Study under review: Effect of Folic Acid and Zinc Supplementation in Men on Semen Quality and Live Birth Among Couples Undergoing Infertility Treatment: A Randomized Clinical Trial.
Infertility, which is defined as the inability to conceive after one year of regular, unprotected sex, affects around 9% of couples of reproductive age, globally. It is estimated that male infertility contributes to approximately half of all infertility cases, and affects about one in 20 adult men younger than 40 years of age.
Although the pathogenesis of male infertility is still poorly understood, several genetic, environmental, and lifestyle factors like nutrition are implicated. Healthy, balanced diets rich in omega-3 fatty acids, antioxidants, and vitamins are associated with improved semen quality and male fertility.
Two micronutrients that have received a lot of attention in recent years due to their potential for improving male fertility are folate and zinc. Folate is involved in DNA synthesis, which is critical for the production of sperm, and folic acid, the synthetic form of folate, is an antioxidant, which means that it may minimize the toxic effects of oxidative stress in male sperm cells. Zinc is the second most abundant trace metal in the body after iron, and is found in the testicles and semen in extremely high concentrations relative to other body fluids and tissues. As a cofactor for more than 80 metalloenzymes involved in DNA transcription and protein synthesis, and due to its anti-apoptotic and antioxidant properties, it seems to be essential in the development of the testicles, and in the production and motility of sperm.
Despite the biologically plausible effects of folate and zinc on sperm production and improved semen quality, trials in humans have generally employed small sample sizes and produced conflicting results. Although a recent meta-analysis found that folate and zinc supplementation improved some sperm characteristics in infertile men, there was large heterogeneity between the included trials, and the main outcome of interest to most couples, live birth, was not examined. The study under review was the first large-scale randomized trial to assess the effect of combined folic acid and zinc supplementation on semen quality and live birth in couples seeking infertility treatment.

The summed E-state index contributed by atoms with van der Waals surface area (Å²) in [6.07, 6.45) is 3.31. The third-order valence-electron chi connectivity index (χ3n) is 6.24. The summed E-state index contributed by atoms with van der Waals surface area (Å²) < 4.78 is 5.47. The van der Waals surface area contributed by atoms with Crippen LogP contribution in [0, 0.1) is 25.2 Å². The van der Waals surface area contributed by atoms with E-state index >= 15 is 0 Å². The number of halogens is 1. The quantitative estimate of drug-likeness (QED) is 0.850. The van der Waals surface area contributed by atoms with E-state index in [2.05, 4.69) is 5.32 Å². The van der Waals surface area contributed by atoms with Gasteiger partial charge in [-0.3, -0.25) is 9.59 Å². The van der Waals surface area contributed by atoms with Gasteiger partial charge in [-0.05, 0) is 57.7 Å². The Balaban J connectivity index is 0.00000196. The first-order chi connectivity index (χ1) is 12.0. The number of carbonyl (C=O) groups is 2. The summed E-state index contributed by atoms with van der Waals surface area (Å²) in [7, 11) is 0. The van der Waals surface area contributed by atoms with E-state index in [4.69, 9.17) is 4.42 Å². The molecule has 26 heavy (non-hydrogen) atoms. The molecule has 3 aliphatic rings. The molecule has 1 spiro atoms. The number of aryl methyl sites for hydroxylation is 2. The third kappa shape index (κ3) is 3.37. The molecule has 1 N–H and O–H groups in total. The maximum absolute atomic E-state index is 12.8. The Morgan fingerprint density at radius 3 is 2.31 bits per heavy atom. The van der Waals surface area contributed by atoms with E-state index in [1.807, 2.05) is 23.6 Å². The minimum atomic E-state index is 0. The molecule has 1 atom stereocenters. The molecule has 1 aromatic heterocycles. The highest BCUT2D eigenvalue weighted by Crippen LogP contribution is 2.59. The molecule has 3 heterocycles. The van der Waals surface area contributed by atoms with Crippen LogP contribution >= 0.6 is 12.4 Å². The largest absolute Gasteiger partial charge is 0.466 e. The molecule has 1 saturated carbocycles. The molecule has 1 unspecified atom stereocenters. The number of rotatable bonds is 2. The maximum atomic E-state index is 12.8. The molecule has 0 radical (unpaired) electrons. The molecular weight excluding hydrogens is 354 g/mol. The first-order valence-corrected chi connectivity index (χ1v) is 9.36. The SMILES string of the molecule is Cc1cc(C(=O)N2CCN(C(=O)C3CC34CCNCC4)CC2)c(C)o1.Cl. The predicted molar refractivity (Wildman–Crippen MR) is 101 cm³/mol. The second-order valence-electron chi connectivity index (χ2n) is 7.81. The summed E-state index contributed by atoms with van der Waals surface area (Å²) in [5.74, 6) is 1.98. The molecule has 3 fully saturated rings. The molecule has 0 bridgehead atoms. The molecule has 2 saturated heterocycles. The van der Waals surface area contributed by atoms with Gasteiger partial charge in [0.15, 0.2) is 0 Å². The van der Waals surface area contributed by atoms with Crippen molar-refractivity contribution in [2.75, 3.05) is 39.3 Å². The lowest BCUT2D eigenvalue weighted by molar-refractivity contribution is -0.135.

Male infertility affects about one in 20 adult men under 40, and contributes to approximately half of all infertility cases in couples trying to conceive. While folate and zinc have received a lot of attention in recent years due to their potential for improving male fertility, the evidence is currently limited to small trials with conflicting results. Moreover, the main outcome of interest, live birth, has not been sufficiently examined. The study under review was the first large-scale randomized trial to assess the effect of combined folic acid and zinc supplementation on semen quality and live birth.
Other Articles in Issue #64 (February 2020)
A higher protein diet for 48 hours can create a negative energy balance
Swapping carbs for protein may help people with obesity and prediabetes keep the weight off.
Deep Dive: Does early exposure reduce food allergies in infants?
Most early exposure studies to date looked at the effects of early exposure to a single potential allergen. Here, we cover a secondary analysis of a study that used six potentially allergenic foods.
Pomegranate’s possible UV-B(enefits)
Pomegranate contains compounds that could help skin become more resistant to UV-B radiation. How well does it actually work, though?
Interview: Matt Stranberg, MS, RDN, LDN, CSSD, CSCS
Dietitian and exercise scientist Matt Stranberg covers the ins and outs of disordered eating and problematic physical activity in this detailed interview.
Omega-3s may make mild cognitive impairment a little bit milder
This meta-analysis found a small impact of omega-3 supplementation on a measure of cognition in people with mild cognitive impairment.
Deeper Dive: Elevated protein intake can benefit lean mass
People who resistance train got the biggest bang for the buck, but the benefit is less clear in other populations.
Nulls: November–December 2019
Welcome to the first installment of NERD Nulls — a rapid-fire roundup of some nutritional studies that didn’t find a clear effect!